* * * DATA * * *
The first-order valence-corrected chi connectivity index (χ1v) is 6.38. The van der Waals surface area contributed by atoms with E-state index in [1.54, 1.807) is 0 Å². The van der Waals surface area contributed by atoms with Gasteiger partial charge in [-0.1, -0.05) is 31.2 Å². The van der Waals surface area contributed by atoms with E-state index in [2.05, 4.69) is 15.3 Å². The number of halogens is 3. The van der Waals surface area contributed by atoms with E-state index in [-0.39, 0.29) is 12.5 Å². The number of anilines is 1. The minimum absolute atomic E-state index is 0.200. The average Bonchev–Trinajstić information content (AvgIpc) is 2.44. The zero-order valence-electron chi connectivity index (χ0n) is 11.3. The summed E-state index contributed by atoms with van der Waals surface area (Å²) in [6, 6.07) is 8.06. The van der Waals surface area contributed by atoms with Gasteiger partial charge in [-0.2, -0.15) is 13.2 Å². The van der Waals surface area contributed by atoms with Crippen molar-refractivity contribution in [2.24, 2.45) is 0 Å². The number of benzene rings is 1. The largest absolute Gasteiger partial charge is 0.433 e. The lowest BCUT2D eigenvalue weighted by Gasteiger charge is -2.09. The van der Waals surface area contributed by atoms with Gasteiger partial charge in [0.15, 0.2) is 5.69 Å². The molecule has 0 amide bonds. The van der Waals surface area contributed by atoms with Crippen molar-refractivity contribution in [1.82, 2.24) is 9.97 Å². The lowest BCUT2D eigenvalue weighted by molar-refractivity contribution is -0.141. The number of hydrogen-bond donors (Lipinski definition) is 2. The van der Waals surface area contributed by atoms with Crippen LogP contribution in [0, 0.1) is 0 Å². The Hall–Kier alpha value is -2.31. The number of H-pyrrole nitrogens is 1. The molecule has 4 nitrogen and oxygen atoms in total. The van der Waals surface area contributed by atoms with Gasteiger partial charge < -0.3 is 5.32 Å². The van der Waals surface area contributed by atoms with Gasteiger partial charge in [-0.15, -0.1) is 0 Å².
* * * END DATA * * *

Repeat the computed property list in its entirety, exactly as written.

The first-order valence-corrected chi connectivity index (χ1v) is 6.38. The van der Waals surface area contributed by atoms with E-state index in [1.54, 1.807) is 0 Å². The van der Waals surface area contributed by atoms with Gasteiger partial charge in [-0.1, -0.05) is 31.2 Å². The van der Waals surface area contributed by atoms with E-state index in [2.05, 4.69) is 15.3 Å². The number of halogens is 3. The van der Waals surface area contributed by atoms with E-state index in [-0.39, 0.29) is 12.5 Å². The number of anilines is 1. The minimum absolute atomic E-state index is 0.200. The average Bonchev–Trinajstić information content (AvgIpc) is 2.44. The zero-order valence-electron chi connectivity index (χ0n) is 11.3. The summed E-state index contributed by atoms with van der Waals surface area (Å²) in [6, 6.07) is 8.06. The van der Waals surface area contributed by atoms with Gasteiger partial charge in [-0.2, -0.15) is 13.2 Å². The van der Waals surface area contributed by atoms with Crippen molar-refractivity contribution in [2.24, 2.45) is 0 Å². The number of benzene rings is 1. The largest absolute Gasteiger partial charge is 0.433 e. The lowest BCUT2D eigenvalue weighted by Gasteiger charge is -2.09. The van der Waals surface area contributed by atoms with Gasteiger partial charge in [0.15, 0.2) is 5.69 Å². The molecule has 0 amide bonds. The van der Waals surface area contributed by atoms with Crippen molar-refractivity contribution in [1.82, 2.24) is 9.97 Å². The lowest BCUT2D eigenvalue weighted by molar-refractivity contribution is -0.141. The number of hydrogen-bond donors (Lipinski definition) is 2. The van der Waals surface area contributed by atoms with Crippen LogP contribution in [0, 0.1) is 0 Å². The Hall–Kier alpha value is -2.31. The number of H-pyrrole nitrogens is 1. The molecule has 4 nitrogen and oxygen atoms in total. The van der Waals surface area contributed by atoms with Gasteiger partial charge < -0.3 is 5.32 Å². The van der Waals surface area contributed by atoms with Gasteiger partial charge in [-0.15, -0.1) is 0 Å².